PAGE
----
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Clapper v. Amnesty International USA
United States Supreme Court
568 U.S. 398, 133 S.Ct. 1138 (2013)
The Foreign Intelligence Surveillance Act of 1978 (FISA) authorized the United States government to conduct surveillance on non-U.S. citizens that were outside the U.S. Amnesty International USA, et al. (plaintiffs) are lawyers, journalists, and human rights researchers, among other things, who do work that often has them communicating with individuals abroad that the plaintiffs claimed are likely to be subject to surveillance under FISA. The plaintiffs brought suit seeking a declaratory ruling that this portion of FISA was unconstitutional. The plaintiffs claimed that there was an “objectively reasonable likelihood” that the plaintiffs’ communications would be recorded under FISA. Alternatively, the plaintiffs claimed that given the risk of surveillance, they had to spend significant funds to ensure that their communications were kept confidential. The court of appeals ruled that the plaintiffs had standing to bring the suit. The United States Supreme Court granted certiorari.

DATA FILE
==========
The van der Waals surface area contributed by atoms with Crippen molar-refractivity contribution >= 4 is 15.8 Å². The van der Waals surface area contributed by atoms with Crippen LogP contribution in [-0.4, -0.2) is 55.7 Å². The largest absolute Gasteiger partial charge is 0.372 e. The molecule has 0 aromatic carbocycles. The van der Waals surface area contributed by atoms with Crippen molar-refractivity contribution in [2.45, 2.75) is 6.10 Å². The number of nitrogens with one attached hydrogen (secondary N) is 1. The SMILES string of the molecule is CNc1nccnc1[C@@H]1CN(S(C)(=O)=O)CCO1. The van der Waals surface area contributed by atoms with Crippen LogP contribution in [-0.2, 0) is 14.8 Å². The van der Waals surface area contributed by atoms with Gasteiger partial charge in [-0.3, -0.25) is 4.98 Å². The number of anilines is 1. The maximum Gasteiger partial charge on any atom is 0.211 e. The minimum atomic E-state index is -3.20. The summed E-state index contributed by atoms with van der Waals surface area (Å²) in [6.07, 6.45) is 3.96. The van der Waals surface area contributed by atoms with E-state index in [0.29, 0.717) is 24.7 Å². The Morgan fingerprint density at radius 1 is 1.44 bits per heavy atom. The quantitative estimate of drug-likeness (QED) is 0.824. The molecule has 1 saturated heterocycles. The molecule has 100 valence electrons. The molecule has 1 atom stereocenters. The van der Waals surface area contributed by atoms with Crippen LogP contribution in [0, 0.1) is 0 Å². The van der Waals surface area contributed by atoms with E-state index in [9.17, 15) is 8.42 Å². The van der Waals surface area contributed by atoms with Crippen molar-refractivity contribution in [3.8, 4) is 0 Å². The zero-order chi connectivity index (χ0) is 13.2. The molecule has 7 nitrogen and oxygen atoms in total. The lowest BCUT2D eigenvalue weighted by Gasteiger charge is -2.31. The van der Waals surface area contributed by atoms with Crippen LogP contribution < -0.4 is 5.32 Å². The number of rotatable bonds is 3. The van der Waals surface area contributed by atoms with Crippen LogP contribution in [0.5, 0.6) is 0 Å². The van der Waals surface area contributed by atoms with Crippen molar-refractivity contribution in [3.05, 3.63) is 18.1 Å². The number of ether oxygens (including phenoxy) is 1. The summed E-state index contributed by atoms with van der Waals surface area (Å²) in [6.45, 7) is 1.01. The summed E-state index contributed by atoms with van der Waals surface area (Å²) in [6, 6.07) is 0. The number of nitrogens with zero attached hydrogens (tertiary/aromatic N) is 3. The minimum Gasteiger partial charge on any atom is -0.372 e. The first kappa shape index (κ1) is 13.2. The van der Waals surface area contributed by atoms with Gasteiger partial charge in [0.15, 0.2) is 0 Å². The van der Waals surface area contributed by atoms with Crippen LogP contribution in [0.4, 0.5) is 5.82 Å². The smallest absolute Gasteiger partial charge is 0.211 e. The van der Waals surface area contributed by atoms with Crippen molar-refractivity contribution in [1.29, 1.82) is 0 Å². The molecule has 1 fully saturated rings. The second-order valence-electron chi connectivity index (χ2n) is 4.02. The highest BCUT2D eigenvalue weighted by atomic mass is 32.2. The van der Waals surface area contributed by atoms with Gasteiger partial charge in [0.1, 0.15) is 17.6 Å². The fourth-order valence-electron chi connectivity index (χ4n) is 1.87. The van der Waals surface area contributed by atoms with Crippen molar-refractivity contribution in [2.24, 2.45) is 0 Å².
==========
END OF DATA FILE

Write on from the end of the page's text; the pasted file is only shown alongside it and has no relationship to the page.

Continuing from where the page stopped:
Rule of Law
Holding and Reasoning (Alito, J.)
Dissent (Breyer, J.)
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